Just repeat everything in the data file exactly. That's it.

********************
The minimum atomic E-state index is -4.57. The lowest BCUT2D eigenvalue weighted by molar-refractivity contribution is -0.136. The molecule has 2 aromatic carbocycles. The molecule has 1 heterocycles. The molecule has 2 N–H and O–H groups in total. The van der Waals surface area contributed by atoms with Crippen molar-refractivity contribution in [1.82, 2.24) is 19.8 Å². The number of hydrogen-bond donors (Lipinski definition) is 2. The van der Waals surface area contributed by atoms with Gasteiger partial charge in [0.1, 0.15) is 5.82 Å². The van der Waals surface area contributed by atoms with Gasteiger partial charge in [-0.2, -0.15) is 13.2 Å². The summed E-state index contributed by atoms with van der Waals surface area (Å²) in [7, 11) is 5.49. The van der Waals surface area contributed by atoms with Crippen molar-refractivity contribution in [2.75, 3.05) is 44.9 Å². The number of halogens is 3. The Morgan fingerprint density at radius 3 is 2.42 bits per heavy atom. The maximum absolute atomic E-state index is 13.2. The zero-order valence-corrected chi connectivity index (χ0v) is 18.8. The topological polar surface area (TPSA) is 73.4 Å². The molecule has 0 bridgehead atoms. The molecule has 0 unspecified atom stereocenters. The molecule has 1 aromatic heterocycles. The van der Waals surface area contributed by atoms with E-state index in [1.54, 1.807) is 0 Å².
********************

The minimum atomic E-state index is -4.57. The lowest BCUT2D eigenvalue weighted by molar-refractivity contribution is -0.136. The molecule has 2 aromatic carbocycles. The molecule has 1 heterocycles. The molecule has 2 N–H and O–H groups in total. The van der Waals surface area contributed by atoms with Crippen molar-refractivity contribution in [1.82, 2.24) is 19.8 Å². The number of hydrogen-bond donors (Lipinski definition) is 2. The van der Waals surface area contributed by atoms with Gasteiger partial charge in [0.1, 0.15) is 5.82 Å². The van der Waals surface area contributed by atoms with Gasteiger partial charge in [-0.2, -0.15) is 13.2 Å². The summed E-state index contributed by atoms with van der Waals surface area (Å²) in [7, 11) is 5.49. The van der Waals surface area contributed by atoms with Crippen molar-refractivity contribution in [2.75, 3.05) is 44.9 Å². The number of halogens is 3. The Morgan fingerprint density at radius 3 is 2.42 bits per heavy atom. The maximum absolute atomic E-state index is 13.2. The zero-order valence-corrected chi connectivity index (χ0v) is 18.8. The topological polar surface area (TPSA) is 73.4 Å². The molecule has 0 bridgehead atoms. The molecule has 0 unspecified atom stereocenters. The molecule has 1 aromatic heterocycles. The van der Waals surface area contributed by atoms with E-state index in [1.54, 1.807) is 0 Å².